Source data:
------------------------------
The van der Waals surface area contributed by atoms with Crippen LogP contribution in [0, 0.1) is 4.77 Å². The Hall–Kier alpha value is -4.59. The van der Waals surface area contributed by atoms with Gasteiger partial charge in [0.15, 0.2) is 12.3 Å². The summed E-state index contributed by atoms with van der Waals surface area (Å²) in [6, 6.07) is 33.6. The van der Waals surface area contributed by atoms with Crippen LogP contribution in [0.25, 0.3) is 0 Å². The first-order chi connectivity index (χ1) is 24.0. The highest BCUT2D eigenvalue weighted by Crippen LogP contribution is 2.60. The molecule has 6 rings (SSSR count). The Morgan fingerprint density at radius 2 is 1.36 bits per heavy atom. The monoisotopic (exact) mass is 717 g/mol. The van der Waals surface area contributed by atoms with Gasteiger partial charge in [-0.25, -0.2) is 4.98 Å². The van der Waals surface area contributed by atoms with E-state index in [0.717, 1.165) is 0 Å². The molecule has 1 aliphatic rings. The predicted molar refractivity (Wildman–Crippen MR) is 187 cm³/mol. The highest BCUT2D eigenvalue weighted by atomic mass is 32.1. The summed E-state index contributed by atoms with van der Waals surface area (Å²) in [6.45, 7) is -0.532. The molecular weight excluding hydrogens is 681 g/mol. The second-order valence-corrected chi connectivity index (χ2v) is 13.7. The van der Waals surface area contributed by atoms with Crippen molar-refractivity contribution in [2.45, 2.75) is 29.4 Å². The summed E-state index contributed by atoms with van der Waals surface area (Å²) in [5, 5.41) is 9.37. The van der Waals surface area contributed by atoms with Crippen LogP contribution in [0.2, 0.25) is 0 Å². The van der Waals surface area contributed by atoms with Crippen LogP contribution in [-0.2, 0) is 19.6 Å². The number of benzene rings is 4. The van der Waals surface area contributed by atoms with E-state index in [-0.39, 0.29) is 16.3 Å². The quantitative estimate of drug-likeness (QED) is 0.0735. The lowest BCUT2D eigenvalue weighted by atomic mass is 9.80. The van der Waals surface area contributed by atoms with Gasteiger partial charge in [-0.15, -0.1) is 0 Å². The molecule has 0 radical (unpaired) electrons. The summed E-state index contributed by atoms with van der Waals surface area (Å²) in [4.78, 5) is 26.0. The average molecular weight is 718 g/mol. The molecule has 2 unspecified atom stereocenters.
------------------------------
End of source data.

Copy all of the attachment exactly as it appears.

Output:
The van der Waals surface area contributed by atoms with Crippen LogP contribution in [0, 0.1) is 4.77 Å². The Hall–Kier alpha value is -4.59. The van der Waals surface area contributed by atoms with Gasteiger partial charge in [0.15, 0.2) is 12.3 Å². The summed E-state index contributed by atoms with van der Waals surface area (Å²) in [6, 6.07) is 33.6. The van der Waals surface area contributed by atoms with Crippen LogP contribution in [0.25, 0.3) is 0 Å². The first-order chi connectivity index (χ1) is 24.0. The highest BCUT2D eigenvalue weighted by Crippen LogP contribution is 2.60. The molecule has 6 rings (SSSR count). The Morgan fingerprint density at radius 2 is 1.36 bits per heavy atom. The monoisotopic (exact) mass is 717 g/mol. The van der Waals surface area contributed by atoms with Gasteiger partial charge in [-0.25, -0.2) is 4.98 Å². The van der Waals surface area contributed by atoms with E-state index in [0.717, 1.165) is 0 Å². The molecule has 1 aliphatic rings. The predicted molar refractivity (Wildman–Crippen MR) is 187 cm³/mol. The highest BCUT2D eigenvalue weighted by atomic mass is 32.1. The summed E-state index contributed by atoms with van der Waals surface area (Å²) in [6.45, 7) is -0.532. The molecular weight excluding hydrogens is 681 g/mol. The second-order valence-corrected chi connectivity index (χ2v) is 13.7. The van der Waals surface area contributed by atoms with Crippen molar-refractivity contribution in [2.45, 2.75) is 29.4 Å². The summed E-state index contributed by atoms with van der Waals surface area (Å²) in [5, 5.41) is 9.37. The van der Waals surface area contributed by atoms with Crippen LogP contribution in [0.2, 0.25) is 0 Å². The van der Waals surface area contributed by atoms with Crippen LogP contribution in [-0.2, 0) is 19.6 Å². The number of benzene rings is 4. The van der Waals surface area contributed by atoms with E-state index in [-0.39, 0.29) is 16.3 Å². The quantitative estimate of drug-likeness (QED) is 0.0735. The lowest BCUT2D eigenvalue weighted by atomic mass is 9.80. The van der Waals surface area contributed by atoms with Gasteiger partial charge in [-0.15, -0.1) is 0 Å². The molecule has 0 radical (unpaired) electrons. The summed E-state index contributed by atoms with van der Waals surface area (Å²) in [4.78, 5) is 26.0. The average molecular weight is 718 g/mol. The molecule has 2 unspecified atom stereocenters.